White Wine Steamed Mussels

I read once before that everyone needs to have a go to dish for entertaining. Something that is, preferably, quick to make, undeniably delicious, and has visual appeal.

This dish easily falls into each of those categories. The presence of a wine sauce automatically gussies up any dish while mussels add a rustic charm to the meal.


  • 2 tablespoons butter
  • 1 cup fennel, diced
  • 1 yellow onion, diced
  • 4 garlic cloves, sliced thinly
  • 1/2 cup yellow bell pepper, diced
  • 1/2 cup red bell pepper, diced
  • 1/2 cup white wine
  • 2 pounds mussels, cleaned
  • Salt and pepper, to taste


  • In a sauté pan over medium heat, melt the butter. Add the fennel and onions. Season with salt and pepper.
  • Add the garlic and bell peppers. Sauté until translucent.
  • Add the wine and mussels. Cover and continue cooking for 2 to 3 minutes.
  • Done when mussels open.


  • Cleaning the mussels can be a real pain. It’s important to do a thorough job of it as you wouldn’t want strands of seaweed floating around the final product. Dirty mussels will have white spots (barnacles) on them. While it’s not dangerous to eat barnacles, in terms of presentation, a clean mussel is a prettier mussel.
  • If you want more information on how to properly clean mussels, click here.
  • The wine you choose to cook with can vary.  While there are those of the “don’t cook with what you won’t drink” variety, I’m of the “any wine will do” group and purchased a bottle from Trader Joe’s for the task. This isn’t a knock on the quality of Trader Joe’s wine (which is excellent for the price); the point here is that it’s not necessary use a $60 bottle of wine.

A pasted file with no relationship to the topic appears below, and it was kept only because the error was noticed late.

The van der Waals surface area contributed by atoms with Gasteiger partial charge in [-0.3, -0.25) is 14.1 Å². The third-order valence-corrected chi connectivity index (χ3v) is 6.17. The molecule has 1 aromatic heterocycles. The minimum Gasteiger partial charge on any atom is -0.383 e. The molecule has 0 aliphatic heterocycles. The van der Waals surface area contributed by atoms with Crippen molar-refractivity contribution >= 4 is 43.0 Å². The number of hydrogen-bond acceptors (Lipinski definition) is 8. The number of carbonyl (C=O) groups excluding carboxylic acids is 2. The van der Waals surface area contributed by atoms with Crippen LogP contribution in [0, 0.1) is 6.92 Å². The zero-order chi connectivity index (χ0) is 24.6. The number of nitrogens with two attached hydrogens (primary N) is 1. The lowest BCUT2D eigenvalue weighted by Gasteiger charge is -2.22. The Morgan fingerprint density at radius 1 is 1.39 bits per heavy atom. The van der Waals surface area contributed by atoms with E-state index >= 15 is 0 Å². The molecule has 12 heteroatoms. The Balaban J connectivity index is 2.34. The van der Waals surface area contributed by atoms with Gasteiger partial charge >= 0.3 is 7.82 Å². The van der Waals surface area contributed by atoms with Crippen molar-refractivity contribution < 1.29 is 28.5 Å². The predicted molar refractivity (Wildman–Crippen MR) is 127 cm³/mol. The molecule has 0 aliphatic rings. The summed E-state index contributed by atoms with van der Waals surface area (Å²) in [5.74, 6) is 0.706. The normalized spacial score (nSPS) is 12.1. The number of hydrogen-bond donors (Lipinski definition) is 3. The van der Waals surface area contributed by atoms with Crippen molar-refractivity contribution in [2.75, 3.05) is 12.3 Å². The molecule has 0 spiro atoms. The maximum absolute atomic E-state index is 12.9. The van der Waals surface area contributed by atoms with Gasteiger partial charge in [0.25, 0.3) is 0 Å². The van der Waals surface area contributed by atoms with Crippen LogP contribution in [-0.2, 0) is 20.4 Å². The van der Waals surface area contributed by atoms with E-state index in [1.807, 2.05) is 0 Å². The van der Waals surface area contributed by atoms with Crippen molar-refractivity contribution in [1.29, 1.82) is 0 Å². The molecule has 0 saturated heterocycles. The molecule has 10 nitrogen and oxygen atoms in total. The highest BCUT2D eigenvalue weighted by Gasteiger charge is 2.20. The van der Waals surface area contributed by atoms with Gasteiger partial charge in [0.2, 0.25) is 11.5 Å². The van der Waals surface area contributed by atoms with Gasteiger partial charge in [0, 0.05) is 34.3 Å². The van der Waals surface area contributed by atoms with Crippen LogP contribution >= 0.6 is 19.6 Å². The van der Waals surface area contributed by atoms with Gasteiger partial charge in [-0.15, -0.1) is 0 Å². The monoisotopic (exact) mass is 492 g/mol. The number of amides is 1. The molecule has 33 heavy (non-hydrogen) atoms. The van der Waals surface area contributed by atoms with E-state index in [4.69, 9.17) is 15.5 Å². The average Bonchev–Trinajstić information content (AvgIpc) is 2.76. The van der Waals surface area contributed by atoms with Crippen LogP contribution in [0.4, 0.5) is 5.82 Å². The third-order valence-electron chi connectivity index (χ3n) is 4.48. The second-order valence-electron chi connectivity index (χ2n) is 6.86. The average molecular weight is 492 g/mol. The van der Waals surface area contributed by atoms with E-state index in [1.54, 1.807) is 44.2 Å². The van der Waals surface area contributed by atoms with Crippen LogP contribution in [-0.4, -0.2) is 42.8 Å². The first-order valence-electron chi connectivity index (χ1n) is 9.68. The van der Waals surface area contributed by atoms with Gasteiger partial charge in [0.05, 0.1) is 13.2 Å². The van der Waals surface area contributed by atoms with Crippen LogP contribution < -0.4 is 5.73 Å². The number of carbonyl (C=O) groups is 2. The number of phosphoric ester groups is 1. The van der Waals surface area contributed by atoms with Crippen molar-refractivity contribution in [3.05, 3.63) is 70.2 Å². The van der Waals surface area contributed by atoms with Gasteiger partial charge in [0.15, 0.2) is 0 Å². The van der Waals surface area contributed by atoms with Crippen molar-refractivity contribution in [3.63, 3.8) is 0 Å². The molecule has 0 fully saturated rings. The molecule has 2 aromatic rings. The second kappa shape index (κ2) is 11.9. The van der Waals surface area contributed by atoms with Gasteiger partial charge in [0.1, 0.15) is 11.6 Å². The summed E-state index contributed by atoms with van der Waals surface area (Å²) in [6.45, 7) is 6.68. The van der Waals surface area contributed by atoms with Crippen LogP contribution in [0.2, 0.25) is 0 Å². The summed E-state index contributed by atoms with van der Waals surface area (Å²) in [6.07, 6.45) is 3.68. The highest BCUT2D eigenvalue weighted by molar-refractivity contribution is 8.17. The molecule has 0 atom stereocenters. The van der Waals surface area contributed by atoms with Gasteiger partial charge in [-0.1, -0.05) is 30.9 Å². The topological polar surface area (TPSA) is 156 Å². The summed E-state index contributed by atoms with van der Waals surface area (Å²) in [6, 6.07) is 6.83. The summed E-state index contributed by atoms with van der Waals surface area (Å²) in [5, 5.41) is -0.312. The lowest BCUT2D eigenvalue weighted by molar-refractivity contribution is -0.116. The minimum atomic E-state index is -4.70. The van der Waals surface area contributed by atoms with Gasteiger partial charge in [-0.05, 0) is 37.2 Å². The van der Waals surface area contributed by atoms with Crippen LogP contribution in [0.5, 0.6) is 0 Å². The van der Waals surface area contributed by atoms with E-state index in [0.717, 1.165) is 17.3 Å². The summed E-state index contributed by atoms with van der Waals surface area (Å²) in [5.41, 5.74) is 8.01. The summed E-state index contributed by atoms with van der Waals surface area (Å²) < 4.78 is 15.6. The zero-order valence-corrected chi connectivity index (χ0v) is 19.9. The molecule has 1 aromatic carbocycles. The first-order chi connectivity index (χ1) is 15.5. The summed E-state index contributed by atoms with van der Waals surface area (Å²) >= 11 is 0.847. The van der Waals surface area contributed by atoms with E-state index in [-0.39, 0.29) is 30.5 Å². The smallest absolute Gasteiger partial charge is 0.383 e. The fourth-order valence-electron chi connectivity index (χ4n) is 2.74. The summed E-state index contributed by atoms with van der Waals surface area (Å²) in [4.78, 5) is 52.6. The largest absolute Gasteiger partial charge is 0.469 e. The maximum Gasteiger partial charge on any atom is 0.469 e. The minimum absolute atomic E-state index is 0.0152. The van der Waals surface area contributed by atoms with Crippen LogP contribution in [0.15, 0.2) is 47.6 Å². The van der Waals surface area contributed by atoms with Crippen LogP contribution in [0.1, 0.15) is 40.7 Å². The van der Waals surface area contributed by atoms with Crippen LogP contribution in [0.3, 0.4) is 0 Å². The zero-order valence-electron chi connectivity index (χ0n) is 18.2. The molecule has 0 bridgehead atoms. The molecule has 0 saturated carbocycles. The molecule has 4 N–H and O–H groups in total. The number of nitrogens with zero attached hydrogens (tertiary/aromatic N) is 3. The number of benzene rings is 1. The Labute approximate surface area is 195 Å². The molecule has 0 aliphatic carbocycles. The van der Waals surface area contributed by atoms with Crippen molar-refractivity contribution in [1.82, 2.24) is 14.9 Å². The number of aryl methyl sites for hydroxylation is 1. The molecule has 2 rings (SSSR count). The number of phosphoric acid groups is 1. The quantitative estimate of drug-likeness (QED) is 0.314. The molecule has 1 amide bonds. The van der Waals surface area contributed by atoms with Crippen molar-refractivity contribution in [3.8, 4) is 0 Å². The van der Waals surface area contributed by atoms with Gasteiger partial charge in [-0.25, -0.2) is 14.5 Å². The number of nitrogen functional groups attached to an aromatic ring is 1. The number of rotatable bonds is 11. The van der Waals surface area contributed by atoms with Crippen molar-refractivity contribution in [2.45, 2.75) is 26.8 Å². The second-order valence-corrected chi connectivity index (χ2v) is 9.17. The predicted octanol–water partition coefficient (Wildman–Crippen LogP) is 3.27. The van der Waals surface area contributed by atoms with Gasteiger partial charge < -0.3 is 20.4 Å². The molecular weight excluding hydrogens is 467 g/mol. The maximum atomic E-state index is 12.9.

• When cooking seafood, the meat can go from perfectly done to overcooked in a minute. This tightrope becomes harder to walk when you add alcohol into the mix. Since the alcohol is only given a short cooking time, the remaining alcohol flavor could be heavy for some taste buds. The longer the wine simmers in the pot, the more alcohol is cooked off. However, as noted earlier, this could result in overcooking the mussels.
  • An untested alternative could be to add the wine first, let it simmer for a few minutes, then add the mussels when ready. Go here for a chart of alcohol burn-off times.
  • That being said, white wine sauce is most excellent, so don’t let it go to waste! Pair the meal with some bread to sop up the sauce once all the mussels are gone. You won’t regret it.

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